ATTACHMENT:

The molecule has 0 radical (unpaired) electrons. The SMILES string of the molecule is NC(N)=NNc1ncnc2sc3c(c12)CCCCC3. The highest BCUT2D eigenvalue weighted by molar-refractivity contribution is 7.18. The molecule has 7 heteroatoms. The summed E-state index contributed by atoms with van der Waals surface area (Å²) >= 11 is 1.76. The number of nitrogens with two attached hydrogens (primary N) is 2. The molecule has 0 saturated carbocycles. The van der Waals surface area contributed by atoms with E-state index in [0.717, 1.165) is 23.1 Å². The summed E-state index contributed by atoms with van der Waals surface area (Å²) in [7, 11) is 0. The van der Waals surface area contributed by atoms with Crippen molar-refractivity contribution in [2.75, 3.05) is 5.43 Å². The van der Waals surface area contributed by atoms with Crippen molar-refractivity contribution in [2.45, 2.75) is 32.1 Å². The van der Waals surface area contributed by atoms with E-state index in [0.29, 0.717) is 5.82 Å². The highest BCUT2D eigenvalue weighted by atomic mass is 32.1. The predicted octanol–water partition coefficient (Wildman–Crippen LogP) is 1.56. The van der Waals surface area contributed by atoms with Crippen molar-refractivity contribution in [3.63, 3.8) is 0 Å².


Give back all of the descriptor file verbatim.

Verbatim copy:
The molecule has 0 radical (unpaired) electrons. The SMILES string of the molecule is NC(N)=NNc1ncnc2sc3c(c12)CCCCC3. The highest BCUT2D eigenvalue weighted by molar-refractivity contribution is 7.18. The molecule has 7 heteroatoms. The summed E-state index contributed by atoms with van der Waals surface area (Å²) >= 11 is 1.76. The number of nitrogens with two attached hydrogens (primary N) is 2. The molecule has 0 saturated carbocycles. The van der Waals surface area contributed by atoms with E-state index in [0.717, 1.165) is 23.1 Å². The summed E-state index contributed by atoms with van der Waals surface area (Å²) in [7, 11) is 0. The van der Waals surface area contributed by atoms with Crippen molar-refractivity contribution in [2.75, 3.05) is 5.43 Å². The van der Waals surface area contributed by atoms with Crippen molar-refractivity contribution in [2.45, 2.75) is 32.1 Å². The van der Waals surface area contributed by atoms with E-state index in [0.29, 0.717) is 5.82 Å². The highest BCUT2D eigenvalue weighted by atomic mass is 32.1. The predicted octanol–water partition coefficient (Wildman–Crippen LogP) is 1.56. The van der Waals surface area contributed by atoms with Crippen molar-refractivity contribution in [3.63, 3.8) is 0 Å².